This post is sponsored by Take Lessons.com. I received monetary compensation for this advertisement.
This afternoon found me crouched on the floor helping Sweetie Pea piece together the top layer of a small quilt she is sewing for her new baby cousin. Over the past couple years, my daughter and I have sewn a handful of things together. But today...
Today was different.
Today marked a change in not only her ability but also her enthusiasm for sewing. And WHAT sparked the transformation? Or better yet, WHO?
It was Pat.
Pat is just one of a dozen or so women who graciously volunteered to spend over nine hours at a 2-Day sewing "camp" held by our church in order to teach the next generation of ladies to sew. Each of these senior sewers willingly submitted to the Titus 2 calling and chose to spend two summer mornings pouring into the lives of a handful of young ones.
My daughter began those two days with hopes of coming home with some cute creations to give as gifts. But, in reality, she came home with so much more than that. She brought back passion and ability.
It's funny that I should admit this. Because, as I just confessed, Sweetie Pea and I have been sewing together for a few years now. In that time, she has learned quite a lot. But no matter how much time we sew together, she will never learn all she needs to know about sewing from me. And the truth is, I'm glad for that.
While I certainly don't believe "it takes a village", I do think there is a definite Biblical mandate for mentors. For tutors. For teachers beyond just mom and dad.
Now, I know what you are thinking...
You're thinking that my words seem like a contradiction to the very premise of this blog...to the very reasons why I choose to homeschool. And maybe so.
But maybe not.
For the clearest picture, I look to Scripture. Consider Luke 1:39-56 that details a motherly mentorship between Elizabeth and her younger relative Mary. During a very complicated and bewildering time in her young life, why did Mary, the soon-to-be-mother of the very Son of God choose to seek the solace and wisdom of her relative Elizabeth and not her mother?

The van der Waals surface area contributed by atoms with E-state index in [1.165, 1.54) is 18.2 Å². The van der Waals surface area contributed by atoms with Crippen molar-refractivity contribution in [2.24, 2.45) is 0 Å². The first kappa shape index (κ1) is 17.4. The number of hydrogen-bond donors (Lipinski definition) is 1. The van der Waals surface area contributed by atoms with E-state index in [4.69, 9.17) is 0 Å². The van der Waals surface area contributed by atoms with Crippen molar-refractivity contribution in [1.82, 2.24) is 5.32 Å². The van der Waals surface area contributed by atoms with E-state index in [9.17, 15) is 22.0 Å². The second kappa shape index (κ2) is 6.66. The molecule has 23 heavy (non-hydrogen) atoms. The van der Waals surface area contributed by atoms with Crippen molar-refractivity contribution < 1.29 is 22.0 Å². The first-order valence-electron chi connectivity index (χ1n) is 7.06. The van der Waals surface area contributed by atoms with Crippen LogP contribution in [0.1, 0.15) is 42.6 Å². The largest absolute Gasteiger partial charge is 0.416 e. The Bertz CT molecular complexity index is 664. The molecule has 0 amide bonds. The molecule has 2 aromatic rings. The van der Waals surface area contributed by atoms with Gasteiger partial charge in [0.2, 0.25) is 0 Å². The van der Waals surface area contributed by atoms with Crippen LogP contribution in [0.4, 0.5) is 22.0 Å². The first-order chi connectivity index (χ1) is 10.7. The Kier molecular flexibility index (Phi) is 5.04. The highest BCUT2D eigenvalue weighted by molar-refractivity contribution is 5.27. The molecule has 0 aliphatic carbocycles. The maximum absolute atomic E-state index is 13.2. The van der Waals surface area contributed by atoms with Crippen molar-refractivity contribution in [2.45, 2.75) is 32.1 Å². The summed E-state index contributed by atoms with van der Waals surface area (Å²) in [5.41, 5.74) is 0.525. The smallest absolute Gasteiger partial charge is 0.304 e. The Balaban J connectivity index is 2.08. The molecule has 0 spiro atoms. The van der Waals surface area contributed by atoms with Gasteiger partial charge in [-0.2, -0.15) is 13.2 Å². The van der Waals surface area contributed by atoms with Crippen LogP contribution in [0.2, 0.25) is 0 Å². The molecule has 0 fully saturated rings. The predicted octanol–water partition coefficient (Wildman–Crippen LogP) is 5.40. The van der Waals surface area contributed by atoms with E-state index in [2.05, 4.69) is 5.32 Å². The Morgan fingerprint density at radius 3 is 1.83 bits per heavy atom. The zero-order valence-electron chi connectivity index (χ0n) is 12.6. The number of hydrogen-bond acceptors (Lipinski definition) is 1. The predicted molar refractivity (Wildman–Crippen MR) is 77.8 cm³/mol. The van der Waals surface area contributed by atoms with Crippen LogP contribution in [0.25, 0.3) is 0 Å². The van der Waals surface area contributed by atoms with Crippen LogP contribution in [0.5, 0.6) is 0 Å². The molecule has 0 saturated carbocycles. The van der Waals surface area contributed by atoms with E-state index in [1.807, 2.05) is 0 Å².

While we may never know the answer to that head scratcher, I think there is evidence to show that this relationship was God-ordained and was used to brace Mary for motherhood. In the three months she resided with her older and very pregnant relation, Mary was able to witness first-hand the many necessary preparations that precede the arrival of a new baby. Although Scripture does not clearly state, we can assume from the timing, that Mary may have even been present to assist with the birth of Elizabeth's son, John. Nothing will prepare you for childbirth quite like seeing a live, unedited version right before your very eyes. I'd venture a guess that Mary's mother was NOT pregnant at the time and could not have orchestrated a more perfect hands-on motherhood "training" quite like prepping for and possibly helping to deliver a bouncing baby boy.
All assumptions aside, God providentially placed Elizabeth and her pregnancy into the life of His servant Mary. There was something that Elizabeth could offer AT THAT TIME and for a SPECIFIC PURPOSE, that Mary's mother could not.
And that brings me back to Pat.
|A finished walker bag made for a 90-year-old family friend.|
Pat, and so many others...Miss K the piano teacher, Christa the softball coach, the co-op moms/teachers, Mr. Mike the children's ministry assistant at church, Nana and Papa...have all been providentially placed in the lives of each of my children in order that FOR A TIME and for a SPECIFIC PURPOSE, they might play a roll in fostering passion and ability...that they might teach the things I can not...that they might invest, as Elizabeth did, in those God gave to me to "train up."
As a homeschool mom, I don't need to "go it alone" assuming that I am the only one who can ever teach or guide my kids. On the contrary, I think it is Biblical for me to release the reins from time to time knowing that God has others woven into the "big picture" plan He has written for each of them.
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